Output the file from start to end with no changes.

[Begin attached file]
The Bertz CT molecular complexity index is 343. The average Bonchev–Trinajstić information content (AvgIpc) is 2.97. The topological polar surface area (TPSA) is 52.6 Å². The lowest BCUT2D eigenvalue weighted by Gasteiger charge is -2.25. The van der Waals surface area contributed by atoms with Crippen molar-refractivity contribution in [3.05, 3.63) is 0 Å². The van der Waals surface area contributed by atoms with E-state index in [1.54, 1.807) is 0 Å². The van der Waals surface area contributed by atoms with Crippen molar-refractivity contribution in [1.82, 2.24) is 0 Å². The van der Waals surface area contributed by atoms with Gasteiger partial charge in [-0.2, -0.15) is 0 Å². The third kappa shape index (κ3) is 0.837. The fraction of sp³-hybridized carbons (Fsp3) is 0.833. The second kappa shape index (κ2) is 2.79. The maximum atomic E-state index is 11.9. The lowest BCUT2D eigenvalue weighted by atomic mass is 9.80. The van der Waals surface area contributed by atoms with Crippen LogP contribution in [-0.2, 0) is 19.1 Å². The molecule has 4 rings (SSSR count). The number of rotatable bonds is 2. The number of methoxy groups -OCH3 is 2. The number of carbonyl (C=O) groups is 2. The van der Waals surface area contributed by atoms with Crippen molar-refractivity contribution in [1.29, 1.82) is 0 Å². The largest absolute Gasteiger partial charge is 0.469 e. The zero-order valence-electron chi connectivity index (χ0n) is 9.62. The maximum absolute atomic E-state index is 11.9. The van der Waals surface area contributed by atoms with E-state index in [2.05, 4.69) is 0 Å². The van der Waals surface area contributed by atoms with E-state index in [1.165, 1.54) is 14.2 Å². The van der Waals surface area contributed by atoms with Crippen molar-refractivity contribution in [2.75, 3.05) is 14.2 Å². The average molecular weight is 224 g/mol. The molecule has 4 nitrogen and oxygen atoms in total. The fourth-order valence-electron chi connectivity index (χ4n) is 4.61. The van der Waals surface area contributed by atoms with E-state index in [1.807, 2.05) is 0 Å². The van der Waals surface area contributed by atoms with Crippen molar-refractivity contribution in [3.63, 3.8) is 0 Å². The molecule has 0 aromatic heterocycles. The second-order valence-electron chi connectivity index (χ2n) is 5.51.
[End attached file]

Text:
The Bertz CT molecular complexity index is 343. The average Bonchev–Trinajstić information content (AvgIpc) is 2.97. The topological polar surface area (TPSA) is 52.6 Å². The lowest BCUT2D eigenvalue weighted by Gasteiger charge is -2.25. The van der Waals surface area contributed by atoms with Crippen molar-refractivity contribution in [3.05, 3.63) is 0 Å². The van der Waals surface area contributed by atoms with E-state index in [1.54, 1.807) is 0 Å². The van der Waals surface area contributed by atoms with Crippen molar-refractivity contribution in [1.82, 2.24) is 0 Å². The van der Waals surface area contributed by atoms with Gasteiger partial charge in [-0.2, -0.15) is 0 Å². The third kappa shape index (κ3) is 0.837. The fraction of sp³-hybridized carbons (Fsp3) is 0.833. The second kappa shape index (κ2) is 2.79. The maximum atomic E-state index is 11.9. The lowest BCUT2D eigenvalue weighted by atomic mass is 9.80. The van der Waals surface area contributed by atoms with Crippen LogP contribution in [-0.2, 0) is 19.1 Å². The molecule has 4 rings (SSSR count). The number of rotatable bonds is 2. The number of methoxy groups -OCH3 is 2. The number of carbonyl (C=O) groups is 2. The van der Waals surface area contributed by atoms with Crippen molar-refractivity contribution in [1.29, 1.82) is 0 Å². The largest absolute Gasteiger partial charge is 0.469 e. The zero-order valence-electron chi connectivity index (χ0n) is 9.62. The maximum absolute atomic E-state index is 11.9. The van der Waals surface area contributed by atoms with E-state index in [2.05, 4.69) is 0 Å². The van der Waals surface area contributed by atoms with E-state index in [1.165, 1.54) is 14.2 Å². The van der Waals surface area contributed by atoms with Crippen molar-refractivity contribution in [2.75, 3.05) is 14.2 Å². The average molecular weight is 224 g/mol. The molecule has 4 nitrogen and oxygen atoms in total. The fourth-order valence-electron chi connectivity index (χ4n) is 4.61. The van der Waals surface area contributed by atoms with E-state index in [1.807, 2.05) is 0 Å². The van der Waals surface area contributed by atoms with Crippen molar-refractivity contribution in [3.63, 3.8) is 0 Å². The molecule has 0 aromatic heterocycles. The second-order valence-electron chi connectivity index (χ2n) is 5.51.